Here’s how doctors will test Apple’s new patient tracking features

Apple briefly hinted last week that hospitals would soon try out HealthKit’s patient tracking technology, and we now know those experiments are going to work. According to Reuters,
both Duke University and Stanford University are weeks away from
launching trial programs that will let doctors monitor vital stats with
patients’ permission. In the Stanford test, young Type 1 diabetes
sufferers will carry both an iPod touch and a smart glucose meter to
keep tabs on their blood sugar levels. There are fewer details
surrounding Duke’s pilot, but it will track the blood pressure and
weight of those with cancer or heart disease.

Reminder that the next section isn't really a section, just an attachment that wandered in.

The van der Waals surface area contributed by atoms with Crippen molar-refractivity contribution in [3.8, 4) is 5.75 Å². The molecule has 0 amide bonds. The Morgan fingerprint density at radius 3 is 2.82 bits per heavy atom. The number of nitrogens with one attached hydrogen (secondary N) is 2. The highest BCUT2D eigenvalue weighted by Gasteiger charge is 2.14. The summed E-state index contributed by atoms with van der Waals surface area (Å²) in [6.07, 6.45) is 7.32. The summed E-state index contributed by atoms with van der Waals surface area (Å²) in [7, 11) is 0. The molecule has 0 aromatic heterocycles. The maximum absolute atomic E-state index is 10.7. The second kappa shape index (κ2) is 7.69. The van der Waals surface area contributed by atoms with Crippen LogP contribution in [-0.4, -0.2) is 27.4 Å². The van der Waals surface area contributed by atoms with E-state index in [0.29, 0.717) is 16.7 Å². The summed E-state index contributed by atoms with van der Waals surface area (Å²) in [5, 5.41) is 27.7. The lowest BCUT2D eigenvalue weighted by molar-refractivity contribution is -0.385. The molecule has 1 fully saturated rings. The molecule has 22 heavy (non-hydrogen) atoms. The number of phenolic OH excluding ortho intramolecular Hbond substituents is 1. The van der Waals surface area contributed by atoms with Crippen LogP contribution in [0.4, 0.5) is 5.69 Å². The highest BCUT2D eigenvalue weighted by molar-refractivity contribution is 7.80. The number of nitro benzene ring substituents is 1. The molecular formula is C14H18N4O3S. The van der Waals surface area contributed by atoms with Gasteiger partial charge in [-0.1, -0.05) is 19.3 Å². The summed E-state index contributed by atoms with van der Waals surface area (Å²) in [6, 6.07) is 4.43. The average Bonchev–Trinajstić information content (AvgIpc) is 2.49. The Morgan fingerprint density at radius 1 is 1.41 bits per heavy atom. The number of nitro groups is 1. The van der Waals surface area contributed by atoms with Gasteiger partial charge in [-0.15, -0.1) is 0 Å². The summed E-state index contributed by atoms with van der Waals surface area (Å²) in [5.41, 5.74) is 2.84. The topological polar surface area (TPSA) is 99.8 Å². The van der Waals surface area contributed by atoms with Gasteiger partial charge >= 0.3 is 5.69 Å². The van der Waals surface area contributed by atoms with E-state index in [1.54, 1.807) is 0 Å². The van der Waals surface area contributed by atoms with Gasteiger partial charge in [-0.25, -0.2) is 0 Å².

The projects are
starting out small; Stanford’s initial effort will involve just two
patients, for example. However, the hope is to expand the scope quickly
if everything goes smoothly. Apple doesn’t appear to be taking any
chances, either. Reuters understands that the tech giant is thinking about certifying HealthKit app providers to make sure that they don’t play fast and loose
with your medical data, such as storing it insecurely or sharing it
with marketers. It’ll be a while before your iPhone becomes a medical
diagnostic tool, but the necessary groundwork is quickly coming into
place.

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